The evolution of higher education rules: evidence for an ecology of law

AuthorArjen van Witteloostuijn,Gjalt de Jong
Publication Date01 June 2007
DOI10.1177/0020852307077973
Date01 June 2007
SubjectArticles
The evolution of higher education rules: evidence for an
ecology of law
Arjen van Witteloostuijn and Gjalt de Jong
Abstract
Politicians have displayed a keen interest in the build-up of regulations and
bureaucracies for quite some time now. A case in point is the Netherlands. The
second Balkenende cabinet, though, vowed to downsize the number of rules as
one of its main policy initiatives. Evaluating the success of such a policy requires
the measurement of changes in rule volumes. Doing so is no easy task. Using
higher education legislation as a case study, this article attempts to chart and
explain developments in regulation volumes for the period 1986–2004. For the
time being, there appears to be no evidence that rule levels are on the decline –
in fact, the reverse is the case. We also provide evidence for a so-called ecology of
law, suggesting that the rules-breed-rules mechanism is difficult to put to a halt.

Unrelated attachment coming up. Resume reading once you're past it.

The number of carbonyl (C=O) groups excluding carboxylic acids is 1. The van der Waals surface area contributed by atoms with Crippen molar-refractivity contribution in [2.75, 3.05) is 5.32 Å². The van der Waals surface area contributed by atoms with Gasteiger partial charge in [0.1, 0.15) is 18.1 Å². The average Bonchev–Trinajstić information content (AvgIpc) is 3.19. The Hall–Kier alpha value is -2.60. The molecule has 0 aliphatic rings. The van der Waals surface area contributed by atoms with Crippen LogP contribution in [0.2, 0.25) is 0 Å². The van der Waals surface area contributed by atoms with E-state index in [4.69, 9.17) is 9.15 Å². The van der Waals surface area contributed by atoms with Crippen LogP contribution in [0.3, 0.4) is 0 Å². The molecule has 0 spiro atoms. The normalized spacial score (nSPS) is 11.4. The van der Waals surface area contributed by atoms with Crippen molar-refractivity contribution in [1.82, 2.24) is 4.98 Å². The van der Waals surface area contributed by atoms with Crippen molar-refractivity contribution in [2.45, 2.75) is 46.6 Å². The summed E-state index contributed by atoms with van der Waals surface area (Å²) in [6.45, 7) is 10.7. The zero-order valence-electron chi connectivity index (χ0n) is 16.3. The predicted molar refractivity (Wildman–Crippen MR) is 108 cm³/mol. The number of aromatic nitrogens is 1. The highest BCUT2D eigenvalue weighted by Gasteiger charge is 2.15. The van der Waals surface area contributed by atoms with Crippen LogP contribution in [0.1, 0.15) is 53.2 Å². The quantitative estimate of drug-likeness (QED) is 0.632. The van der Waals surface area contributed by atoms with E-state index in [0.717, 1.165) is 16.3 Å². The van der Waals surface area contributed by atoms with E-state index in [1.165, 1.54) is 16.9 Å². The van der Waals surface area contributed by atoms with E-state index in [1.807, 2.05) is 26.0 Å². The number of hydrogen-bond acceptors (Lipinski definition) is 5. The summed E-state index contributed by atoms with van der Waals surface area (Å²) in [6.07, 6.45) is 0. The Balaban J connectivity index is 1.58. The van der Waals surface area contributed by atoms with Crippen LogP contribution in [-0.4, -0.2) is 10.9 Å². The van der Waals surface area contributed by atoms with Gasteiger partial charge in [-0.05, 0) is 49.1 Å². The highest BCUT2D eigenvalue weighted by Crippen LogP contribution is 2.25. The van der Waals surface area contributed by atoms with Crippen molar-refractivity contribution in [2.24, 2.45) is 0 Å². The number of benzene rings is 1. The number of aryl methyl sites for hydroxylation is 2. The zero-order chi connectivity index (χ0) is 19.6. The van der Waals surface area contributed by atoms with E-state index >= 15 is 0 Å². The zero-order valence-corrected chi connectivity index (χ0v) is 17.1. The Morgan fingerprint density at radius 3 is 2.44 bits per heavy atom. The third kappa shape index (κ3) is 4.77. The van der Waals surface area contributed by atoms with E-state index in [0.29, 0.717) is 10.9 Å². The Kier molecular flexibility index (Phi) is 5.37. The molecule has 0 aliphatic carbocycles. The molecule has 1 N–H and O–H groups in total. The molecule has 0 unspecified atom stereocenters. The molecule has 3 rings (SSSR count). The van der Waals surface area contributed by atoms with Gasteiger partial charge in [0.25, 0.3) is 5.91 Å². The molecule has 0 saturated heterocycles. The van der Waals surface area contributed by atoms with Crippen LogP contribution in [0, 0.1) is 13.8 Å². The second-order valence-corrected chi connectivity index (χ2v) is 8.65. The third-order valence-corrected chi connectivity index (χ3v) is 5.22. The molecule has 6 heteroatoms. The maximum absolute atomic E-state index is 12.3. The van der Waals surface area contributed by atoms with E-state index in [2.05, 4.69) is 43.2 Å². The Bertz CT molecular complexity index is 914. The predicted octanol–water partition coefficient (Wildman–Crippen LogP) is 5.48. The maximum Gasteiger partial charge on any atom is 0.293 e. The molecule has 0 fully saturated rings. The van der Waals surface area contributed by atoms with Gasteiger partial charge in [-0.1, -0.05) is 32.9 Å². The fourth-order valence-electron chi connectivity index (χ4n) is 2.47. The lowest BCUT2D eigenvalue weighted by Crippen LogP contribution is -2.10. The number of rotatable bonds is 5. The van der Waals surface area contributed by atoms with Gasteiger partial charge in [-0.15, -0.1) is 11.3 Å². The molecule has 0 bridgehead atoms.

Points for practitioners
Policy-makers can design different mechanisms aimed at constraining the eco-
logical processes that would otherwise lead to rule overproduction. No introduc-
tion of new rules and, at most, only amending existing rules to new circumstances
would be the most efficient way to reduce the rule birth rate. However, this is
easier said than done. A more realistic option is to attach an explicit date for repeal
of any new rule – a so-called sunset clause. This pre-specified end-date for a new
rule circumvents the fact that existing rules are almost never annulled. Once rules
come into existence they are there to stay. Another option would be that for every
new rule that is introduced, a number of existing rules of similar size should be
repealed. A related policy is the introduction of a quota system – i.e. a fixed
number of new rules per ministry per year.
Arjen van Witteloostuijn is Professor of Management, Economics and Strategy at the universities
of Antwerp (Belgium), Durham (UK) and Utrecht (the Netherlands). Gjalt de Jong is Assistant
Professor of International Economics and Business at the University of Groningen (The Netherlands).
Copyright © 2007 IIAS, SAGE Publications (Los Angeles, London, New Delhi and Singapore)
Vol 73(2):235–255 [DOI:10.1177/0020852307077973]
International
Review of
Administrative
Sciences
Keywords: ecology of rules, higher education, minister profiles, rule evolution
Introduction1
Many organizations and citizens complain about increasing bureaucracy and over-
regulation. Managers from education institutes, for example, regularly report long lists
of often conflicting and incomprehensible ministerial guidelines and regulations. In a
similar vein, the business world blames reduced competitiveness on increasing
regulation. Although this lament has not surfaced overnight, it does appear to be